Singer Treadle Machines - Mothering Forums
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#1 of 11 Old 10-12-2007, 10:35 AM - Thread Starter
 
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I'm not a machine collector, though I am very intrigued by treadle machines. There are a few for sale locally, and I'd like to go see and test them this weekend, so I need the inside scoop! (asking is between $135 and $200)

Do you all think they would be good machines for kids to learn at? My kids will definitely learn to sew (hand and machine) from me (I think perhaps it'll be difficult for them to reach the treadle until they're older though).

If you have one, do you use it? If so, are they easy to use? Is it easy to get replacement or extra parts?

Essentially, tell me anything and everything there is to know about these machines please! (and I've already started some preliminary research online).

Oh, and there are also a few people selling Singer Featherweights, but geez are they expensive. The prices are $300, $325, $450.
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#2 of 11 Old 10-12-2007, 11:19 AM
 
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I haven't used a treadle. I do find them intriguing however. My Grandma used one for her quilts and I think I have a sentimental thing about them. I wish I had access to it.

I know that the Featherweights are highly prized machines by quilters especially. I believe they just do a straight stitch, but are workhorses. I have heard of reproductions of FW that run around $200, but I am not familiar with the quality. I am sure there are those that would simply prefer the 'vintage' ones because they are proven.

Not sure this is the 'inside scoop' you're looking for. I am sure that parts and such can be found on Ebay or by collectors. But to be honest, I don't think they have as many parts and feet as todays machines do.

HTH, Anne
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#3 of 11 Old 10-12-2007, 12:34 PM
 
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I don't have a treadle simply because of space limitation, but tons of people love them and say they learned on them. Another option is a hand crank machine.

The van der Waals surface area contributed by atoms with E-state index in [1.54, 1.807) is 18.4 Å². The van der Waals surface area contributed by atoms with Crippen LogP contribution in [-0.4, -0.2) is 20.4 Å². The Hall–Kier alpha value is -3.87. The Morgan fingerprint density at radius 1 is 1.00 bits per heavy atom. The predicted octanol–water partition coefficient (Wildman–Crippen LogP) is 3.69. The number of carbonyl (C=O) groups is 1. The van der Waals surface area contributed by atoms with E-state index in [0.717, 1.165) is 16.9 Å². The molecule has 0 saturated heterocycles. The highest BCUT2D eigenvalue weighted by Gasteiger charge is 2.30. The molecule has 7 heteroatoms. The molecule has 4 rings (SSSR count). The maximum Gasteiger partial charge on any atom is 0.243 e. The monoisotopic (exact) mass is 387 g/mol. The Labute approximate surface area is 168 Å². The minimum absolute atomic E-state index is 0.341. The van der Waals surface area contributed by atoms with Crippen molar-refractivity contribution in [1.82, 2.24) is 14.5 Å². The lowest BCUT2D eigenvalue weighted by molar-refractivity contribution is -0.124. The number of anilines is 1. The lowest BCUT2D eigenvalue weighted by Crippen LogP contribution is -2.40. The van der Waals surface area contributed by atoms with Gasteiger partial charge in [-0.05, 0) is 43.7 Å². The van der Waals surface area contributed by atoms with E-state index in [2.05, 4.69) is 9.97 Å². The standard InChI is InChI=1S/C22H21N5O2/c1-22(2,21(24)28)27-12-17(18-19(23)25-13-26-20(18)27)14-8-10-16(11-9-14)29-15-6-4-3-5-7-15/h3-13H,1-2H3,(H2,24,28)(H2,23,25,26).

I have a FW and while I didn't pay a premium on it, it wasn't free either. If you're wanting vintage you could consider a singer 401. That's what was in schools and lots of kids (my mother included) learned on them.

Sabrina , mom to 4 fab kids!

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#4 of 11 Old 10-12-2007, 03:50 PM
 
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You might want to find a treadle that can be fitted with a hand crank. My oldest has been learning to sew on a modern machine but we haven't plugged it in, he just turns the handwheel. He actually prefers this and has asked that we don't plug it in ever

and, yes, the Featherweights are expensive because most of them have fancy decals making them collectors items. They are workhorses, too, but they're mostly prized for their aesthetics.

I have a 400 series and a 500 series machine (from the 50's and 60's) and they are awesome.

Robin~ single, work-at-home momma to my WonderBoys
YoungMan (6/00) & LittleBoy (6/04)
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#5 of 11 Old 10-12-2007, 04:24 PM
 
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I think treadle machines are awesome. I learned on one and I just found one on freecycle for a friend. All it needed was a belt to be in great working order. They are easy to learn on, but difficult to use when you first start. As long as the kids can reach the treadle they can do it. I starting when I was about 6 and made quilt type blankets to start. The one I learned on just had a staight stitch and was awesome. My mother still uses it exclusively. She was given an electric machine as a gift once and sold it because she preferred her treadle.

Anyplace that sells singer machines can order replacement parts and most higher end sewing centers will stock parts as well.